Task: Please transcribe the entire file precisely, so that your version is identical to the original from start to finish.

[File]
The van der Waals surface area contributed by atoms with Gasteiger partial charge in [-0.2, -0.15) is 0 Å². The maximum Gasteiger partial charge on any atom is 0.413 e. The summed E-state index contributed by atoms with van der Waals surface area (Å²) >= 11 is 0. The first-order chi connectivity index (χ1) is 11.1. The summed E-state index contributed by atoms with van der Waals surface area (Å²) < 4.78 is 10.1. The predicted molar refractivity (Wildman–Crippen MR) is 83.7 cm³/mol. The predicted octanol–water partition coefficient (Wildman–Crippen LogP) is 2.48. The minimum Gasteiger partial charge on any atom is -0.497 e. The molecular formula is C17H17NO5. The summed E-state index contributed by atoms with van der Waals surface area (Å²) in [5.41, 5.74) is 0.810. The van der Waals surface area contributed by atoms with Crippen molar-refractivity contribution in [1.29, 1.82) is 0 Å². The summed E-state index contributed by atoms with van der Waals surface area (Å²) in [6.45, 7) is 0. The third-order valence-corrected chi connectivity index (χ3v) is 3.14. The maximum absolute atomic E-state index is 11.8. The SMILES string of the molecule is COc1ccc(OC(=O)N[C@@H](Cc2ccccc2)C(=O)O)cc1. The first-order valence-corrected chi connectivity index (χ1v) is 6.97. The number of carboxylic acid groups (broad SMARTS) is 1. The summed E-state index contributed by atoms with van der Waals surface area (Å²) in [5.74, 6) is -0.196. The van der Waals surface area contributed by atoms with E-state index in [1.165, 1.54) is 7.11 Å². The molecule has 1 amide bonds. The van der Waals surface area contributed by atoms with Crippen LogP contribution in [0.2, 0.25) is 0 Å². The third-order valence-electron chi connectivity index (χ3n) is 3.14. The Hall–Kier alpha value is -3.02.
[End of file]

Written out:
The van der Waals surface area contributed by atoms with Gasteiger partial charge in [-0.2, -0.15) is 0 Å². The maximum Gasteiger partial charge on any atom is 0.413 e. The summed E-state index contributed by atoms with van der Waals surface area (Å²) >= 11 is 0. The first-order chi connectivity index (χ1) is 11.1. The summed E-state index contributed by atoms with van der Waals surface area (Å²) < 4.78 is 10.1. The predicted molar refractivity (Wildman–Crippen MR) is 83.7 cm³/mol. The predicted octanol–water partition coefficient (Wildman–Crippen LogP) is 2.48. The minimum Gasteiger partial charge on any atom is -0.497 e. The molecular formula is C17H17NO5. The summed E-state index contributed by atoms with van der Waals surface area (Å²) in [5.41, 5.74) is 0.810. The van der Waals surface area contributed by atoms with Crippen molar-refractivity contribution in [1.29, 1.82) is 0 Å². The summed E-state index contributed by atoms with van der Waals surface area (Å²) in [6.45, 7) is 0. The third-order valence-corrected chi connectivity index (χ3v) is 3.14. The maximum absolute atomic E-state index is 11.8. The SMILES string of the molecule is COc1ccc(OC(=O)N[C@@H](Cc2ccccc2)C(=O)O)cc1. The first-order valence-corrected chi connectivity index (χ1v) is 6.97. The number of carboxylic acid groups (broad SMARTS) is 1. The summed E-state index contributed by atoms with van der Waals surface area (Å²) in [5.74, 6) is -0.196. The van der Waals surface area contributed by atoms with E-state index in [1.165, 1.54) is 7.11 Å². The molecule has 1 amide bonds. The van der Waals surface area contributed by atoms with Crippen LogP contribution in [0.2, 0.25) is 0 Å². The third-order valence-electron chi connectivity index (χ3n) is 3.14. The Hall–Kier alpha value is -3.02.